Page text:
Infection After ACL Reconstruction Remains Rare

All surgical procedures have some risks. Complications can vary from mild infection to something as serious as death. In this study, the risk of infection after anterior cruciate ligament (ACL) reconstructive surgery is calculated. Surgeons from the Hospital for Special Surgery in New York City present data from a review of over 3000 patients who had ACL surgery in their clinic.

This study helps put into perspective concerns about infection when using tendon grafts to replace the ruptured anterior cruciate ligament in the knee. There is always a niggling concern in the back of the surgeon’s mind about this problem.

Four main factors enter into the equation. There are two choices for graft tissue: taking the donor tissue directly from the patient (an autograft) or taking tissue from a donor bank (an allograft). Allografts have become increasingly popular with surgeons based on the fact that these are easy to use, come in a wide variety of sizes to choose from, decrease the time the patient is in surgery, and eliminate pain and problems at the donor site when patients use their own tissue.

But the question arises: is the risk of infection higher with donated tissue? And there are two types of graft collection sites: the hamstring tendon or the patellar tendon. The same question arises: is the risk of infection greater using one type over another?

The authors reviewed the charts of 3126 patients at their facility who had this type of surgery. They separated out these four variables and found that the overall incidence of infection is very low (less than one-half of one per cent). The rate of infection wasn’t any higher in the allograft (donor bank) tissue than for patients using their own tissue (autograft).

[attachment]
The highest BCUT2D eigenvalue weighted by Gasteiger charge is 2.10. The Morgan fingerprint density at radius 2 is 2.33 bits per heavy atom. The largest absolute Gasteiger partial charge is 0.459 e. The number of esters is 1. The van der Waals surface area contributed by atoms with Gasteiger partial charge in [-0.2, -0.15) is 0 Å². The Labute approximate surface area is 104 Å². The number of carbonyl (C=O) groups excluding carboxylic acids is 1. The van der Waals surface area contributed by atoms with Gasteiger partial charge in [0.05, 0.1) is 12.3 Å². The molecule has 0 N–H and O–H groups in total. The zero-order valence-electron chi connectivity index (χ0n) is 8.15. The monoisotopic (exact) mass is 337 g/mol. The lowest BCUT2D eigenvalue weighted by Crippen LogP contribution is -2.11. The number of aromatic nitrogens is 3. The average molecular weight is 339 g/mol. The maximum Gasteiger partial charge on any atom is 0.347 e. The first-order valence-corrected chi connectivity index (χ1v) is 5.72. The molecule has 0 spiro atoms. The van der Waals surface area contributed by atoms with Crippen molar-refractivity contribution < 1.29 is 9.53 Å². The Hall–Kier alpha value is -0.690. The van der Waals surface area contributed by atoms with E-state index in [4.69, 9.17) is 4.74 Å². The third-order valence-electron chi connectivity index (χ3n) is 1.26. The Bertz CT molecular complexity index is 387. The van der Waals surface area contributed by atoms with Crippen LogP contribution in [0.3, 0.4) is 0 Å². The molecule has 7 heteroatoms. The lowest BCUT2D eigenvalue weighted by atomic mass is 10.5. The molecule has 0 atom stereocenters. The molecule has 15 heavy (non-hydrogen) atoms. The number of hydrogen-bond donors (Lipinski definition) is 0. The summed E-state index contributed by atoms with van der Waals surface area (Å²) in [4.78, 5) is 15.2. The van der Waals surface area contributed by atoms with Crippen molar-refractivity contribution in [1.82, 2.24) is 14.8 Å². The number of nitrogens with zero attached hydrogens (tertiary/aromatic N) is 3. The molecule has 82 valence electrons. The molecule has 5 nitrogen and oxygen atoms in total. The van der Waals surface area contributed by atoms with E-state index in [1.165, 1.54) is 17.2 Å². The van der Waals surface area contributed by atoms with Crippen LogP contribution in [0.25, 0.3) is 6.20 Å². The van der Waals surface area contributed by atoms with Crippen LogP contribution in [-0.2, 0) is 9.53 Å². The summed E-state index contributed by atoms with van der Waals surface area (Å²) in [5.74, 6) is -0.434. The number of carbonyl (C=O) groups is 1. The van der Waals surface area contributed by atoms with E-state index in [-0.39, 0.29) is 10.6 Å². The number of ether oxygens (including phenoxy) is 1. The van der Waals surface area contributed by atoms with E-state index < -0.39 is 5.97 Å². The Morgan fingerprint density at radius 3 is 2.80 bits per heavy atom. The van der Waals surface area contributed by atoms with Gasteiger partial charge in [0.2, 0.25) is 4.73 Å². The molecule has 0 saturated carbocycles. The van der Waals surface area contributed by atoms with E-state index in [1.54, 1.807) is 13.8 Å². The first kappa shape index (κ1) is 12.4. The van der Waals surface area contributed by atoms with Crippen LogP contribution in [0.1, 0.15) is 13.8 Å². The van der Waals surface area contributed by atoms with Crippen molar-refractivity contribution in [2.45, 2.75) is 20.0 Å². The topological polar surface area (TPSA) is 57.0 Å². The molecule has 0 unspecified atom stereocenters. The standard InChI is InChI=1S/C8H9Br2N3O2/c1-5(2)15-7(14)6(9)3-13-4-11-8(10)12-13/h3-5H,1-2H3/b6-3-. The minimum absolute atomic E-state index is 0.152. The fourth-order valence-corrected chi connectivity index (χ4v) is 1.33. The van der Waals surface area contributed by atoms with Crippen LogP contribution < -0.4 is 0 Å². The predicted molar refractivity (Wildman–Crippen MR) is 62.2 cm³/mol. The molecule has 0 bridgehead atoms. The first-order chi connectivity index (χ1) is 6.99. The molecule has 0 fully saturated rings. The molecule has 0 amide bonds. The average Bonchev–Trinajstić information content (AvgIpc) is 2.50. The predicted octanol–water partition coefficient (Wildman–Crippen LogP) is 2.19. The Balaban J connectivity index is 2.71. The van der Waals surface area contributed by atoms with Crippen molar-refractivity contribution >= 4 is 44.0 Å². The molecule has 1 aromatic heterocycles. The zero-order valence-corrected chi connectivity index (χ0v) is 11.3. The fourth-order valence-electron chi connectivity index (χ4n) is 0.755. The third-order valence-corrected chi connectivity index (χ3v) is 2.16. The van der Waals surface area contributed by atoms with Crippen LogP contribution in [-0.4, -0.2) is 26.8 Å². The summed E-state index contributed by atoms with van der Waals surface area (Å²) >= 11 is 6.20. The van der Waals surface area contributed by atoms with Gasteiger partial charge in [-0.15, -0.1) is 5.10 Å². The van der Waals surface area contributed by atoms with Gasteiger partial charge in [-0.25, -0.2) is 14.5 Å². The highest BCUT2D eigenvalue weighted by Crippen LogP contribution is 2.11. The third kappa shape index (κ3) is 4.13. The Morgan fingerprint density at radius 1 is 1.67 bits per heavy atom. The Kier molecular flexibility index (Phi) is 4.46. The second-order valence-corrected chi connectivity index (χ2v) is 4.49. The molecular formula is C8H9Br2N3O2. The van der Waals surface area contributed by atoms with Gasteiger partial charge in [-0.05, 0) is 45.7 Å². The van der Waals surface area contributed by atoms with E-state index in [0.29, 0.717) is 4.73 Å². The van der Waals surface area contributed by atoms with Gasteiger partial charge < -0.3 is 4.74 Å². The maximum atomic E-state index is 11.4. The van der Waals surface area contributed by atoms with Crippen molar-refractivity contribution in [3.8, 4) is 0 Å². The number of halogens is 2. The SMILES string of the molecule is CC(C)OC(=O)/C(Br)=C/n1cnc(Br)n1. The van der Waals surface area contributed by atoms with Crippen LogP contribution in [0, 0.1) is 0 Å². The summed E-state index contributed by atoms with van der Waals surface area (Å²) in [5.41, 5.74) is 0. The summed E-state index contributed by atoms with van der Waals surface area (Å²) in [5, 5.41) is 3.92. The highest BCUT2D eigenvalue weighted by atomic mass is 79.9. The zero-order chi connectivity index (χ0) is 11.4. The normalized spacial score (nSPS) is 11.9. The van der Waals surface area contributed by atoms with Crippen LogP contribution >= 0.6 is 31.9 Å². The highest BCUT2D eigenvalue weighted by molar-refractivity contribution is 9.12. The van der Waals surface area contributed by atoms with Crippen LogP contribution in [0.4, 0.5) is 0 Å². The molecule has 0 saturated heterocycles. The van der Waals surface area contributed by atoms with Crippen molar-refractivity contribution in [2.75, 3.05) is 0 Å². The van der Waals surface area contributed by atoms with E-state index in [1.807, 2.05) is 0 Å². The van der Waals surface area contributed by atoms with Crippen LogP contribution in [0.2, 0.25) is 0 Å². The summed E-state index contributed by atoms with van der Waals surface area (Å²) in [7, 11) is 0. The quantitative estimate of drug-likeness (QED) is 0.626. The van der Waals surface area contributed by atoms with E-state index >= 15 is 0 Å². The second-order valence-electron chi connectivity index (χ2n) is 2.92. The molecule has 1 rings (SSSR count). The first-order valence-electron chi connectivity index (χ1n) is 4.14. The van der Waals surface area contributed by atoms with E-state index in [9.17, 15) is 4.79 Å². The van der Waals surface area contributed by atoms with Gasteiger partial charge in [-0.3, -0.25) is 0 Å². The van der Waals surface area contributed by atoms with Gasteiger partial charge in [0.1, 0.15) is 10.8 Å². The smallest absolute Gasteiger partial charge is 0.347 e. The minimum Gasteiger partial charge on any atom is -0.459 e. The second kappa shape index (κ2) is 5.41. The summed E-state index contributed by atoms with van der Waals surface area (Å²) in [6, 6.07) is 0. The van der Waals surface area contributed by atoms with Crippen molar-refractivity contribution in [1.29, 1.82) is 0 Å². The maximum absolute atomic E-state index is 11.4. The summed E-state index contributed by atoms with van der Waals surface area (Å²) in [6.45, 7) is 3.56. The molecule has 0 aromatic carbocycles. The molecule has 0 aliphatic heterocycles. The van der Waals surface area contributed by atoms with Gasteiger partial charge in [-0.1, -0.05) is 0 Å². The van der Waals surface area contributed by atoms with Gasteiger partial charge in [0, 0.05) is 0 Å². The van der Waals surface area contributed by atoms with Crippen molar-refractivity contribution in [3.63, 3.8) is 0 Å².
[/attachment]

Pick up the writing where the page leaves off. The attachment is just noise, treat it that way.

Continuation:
However, hamstring autografts do seem to have a higher risk of infection than patellar tendon grafts. This result has been reported by other researchers. There is some thought that the way in which the hamstring tendon grafts are sterilized might be the reason for an increased risk of infection with these grafts.

Even though this complication is rare, when it happens, it can still be devastating. The patient experiences fever, pain, and drainage with swelling and redness around the joint. The main danger is that the graft will have to be removed and the surgery done over. Surgeons do everything they can to save the graft and avoid a re-operation.

What can be done? Well, first the infection is confirmed by removing some fluid from the joint and testing it for bacteria. Staphylococcus aureus (staph infection) is the most common organism found. Then the joint is irrigated with a cleansing liquid called saline solution. The surgeon removes any infected tissue through a procedure called debridement. And finally, intravenous (IV) antibiotics are given for at least six weeks.

The process of irrigation and debridement may have to be repeated more than once. In this study, one-third of the patients needed this type of repeated surgery. That’s about average for what is reported in other studies of this kind. In the end, the authors were able to salvage (save) 72 per cent of the ACL grafts that got infected.

In summary, ACL graft infections are rare. Using allografts (donor tissue) doesn’t increase the risk of an infection. Most of the grafts can be saved with irrigation and debridement, though this treatment might have to be repeated more than once.

Hamstring autografts (taken from the patient) have the highest rate of infection probably due to the way the graft material is sterilized. The hamstring autograft were the least likely to be saved and kept intact. The authors suggest long-term studies now to see how well patients with graft infection and salvage procedures do over time (10 years or more).